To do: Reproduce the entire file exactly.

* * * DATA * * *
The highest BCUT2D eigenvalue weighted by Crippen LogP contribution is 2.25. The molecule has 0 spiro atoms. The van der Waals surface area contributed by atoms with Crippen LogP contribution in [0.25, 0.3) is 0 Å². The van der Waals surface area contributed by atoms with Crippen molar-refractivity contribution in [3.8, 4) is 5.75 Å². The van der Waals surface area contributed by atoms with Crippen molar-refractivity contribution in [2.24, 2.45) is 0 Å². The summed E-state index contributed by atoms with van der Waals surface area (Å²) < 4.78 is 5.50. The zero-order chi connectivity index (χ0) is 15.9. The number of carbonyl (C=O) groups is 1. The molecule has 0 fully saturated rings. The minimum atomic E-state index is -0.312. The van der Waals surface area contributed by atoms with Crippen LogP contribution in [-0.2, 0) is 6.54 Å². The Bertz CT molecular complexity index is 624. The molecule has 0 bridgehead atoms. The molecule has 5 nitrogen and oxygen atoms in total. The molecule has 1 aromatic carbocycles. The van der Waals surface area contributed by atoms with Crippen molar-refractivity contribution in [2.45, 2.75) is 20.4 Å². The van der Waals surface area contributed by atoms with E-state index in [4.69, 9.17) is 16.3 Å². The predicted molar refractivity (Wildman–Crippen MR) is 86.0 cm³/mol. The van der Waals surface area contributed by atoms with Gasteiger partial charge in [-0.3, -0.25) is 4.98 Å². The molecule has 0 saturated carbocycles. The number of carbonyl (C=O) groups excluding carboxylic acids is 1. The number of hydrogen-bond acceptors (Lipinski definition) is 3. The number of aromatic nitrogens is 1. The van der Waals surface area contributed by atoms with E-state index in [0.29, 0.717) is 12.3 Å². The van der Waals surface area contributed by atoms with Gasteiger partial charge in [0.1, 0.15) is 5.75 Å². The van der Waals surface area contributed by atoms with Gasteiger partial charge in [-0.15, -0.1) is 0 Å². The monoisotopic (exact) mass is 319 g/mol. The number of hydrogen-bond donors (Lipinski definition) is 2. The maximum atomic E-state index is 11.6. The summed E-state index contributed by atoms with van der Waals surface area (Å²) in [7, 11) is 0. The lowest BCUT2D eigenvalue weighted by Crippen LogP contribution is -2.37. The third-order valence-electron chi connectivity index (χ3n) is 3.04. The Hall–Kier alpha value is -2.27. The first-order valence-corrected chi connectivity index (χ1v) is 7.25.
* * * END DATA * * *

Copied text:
The highest BCUT2D eigenvalue weighted by Crippen LogP contribution is 2.25. The molecule has 0 spiro atoms. The van der Waals surface area contributed by atoms with Crippen LogP contribution in [0.25, 0.3) is 0 Å². The van der Waals surface area contributed by atoms with Crippen molar-refractivity contribution in [3.8, 4) is 5.75 Å². The van der Waals surface area contributed by atoms with Crippen molar-refractivity contribution in [2.24, 2.45) is 0 Å². The summed E-state index contributed by atoms with van der Waals surface area (Å²) < 4.78 is 5.50. The zero-order chi connectivity index (χ0) is 15.9. The number of carbonyl (C=O) groups is 1. The molecule has 0 fully saturated rings. The minimum atomic E-state index is -0.312. The van der Waals surface area contributed by atoms with Crippen LogP contribution in [-0.2, 0) is 6.54 Å². The Bertz CT molecular complexity index is 624. The molecule has 0 bridgehead atoms. The molecule has 5 nitrogen and oxygen atoms in total. The molecule has 1 aromatic carbocycles. The van der Waals surface area contributed by atoms with Crippen molar-refractivity contribution in [2.45, 2.75) is 20.4 Å². The van der Waals surface area contributed by atoms with E-state index in [4.69, 9.17) is 16.3 Å². The predicted molar refractivity (Wildman–Crippen MR) is 86.0 cm³/mol. The van der Waals surface area contributed by atoms with Gasteiger partial charge in [-0.3, -0.25) is 4.98 Å². The molecule has 0 saturated carbocycles. The number of carbonyl (C=O) groups excluding carboxylic acids is 1. The number of hydrogen-bond acceptors (Lipinski definition) is 3. The number of aromatic nitrogens is 1. The van der Waals surface area contributed by atoms with E-state index in [0.29, 0.717) is 12.3 Å². The van der Waals surface area contributed by atoms with Gasteiger partial charge in [0.1, 0.15) is 5.75 Å². The van der Waals surface area contributed by atoms with Gasteiger partial charge in [-0.15, -0.1) is 0 Å². The monoisotopic (exact) mass is 319 g/mol. The number of hydrogen-bond donors (Lipinski definition) is 2. The maximum atomic E-state index is 11.6. The summed E-state index contributed by atoms with van der Waals surface area (Å²) in [7, 11) is 0. The lowest BCUT2D eigenvalue weighted by Crippen LogP contribution is -2.37. The third-order valence-electron chi connectivity index (χ3n) is 3.04. The Hall–Kier alpha value is -2.27. The first-order valence-corrected chi connectivity index (χ1v) is 7.25.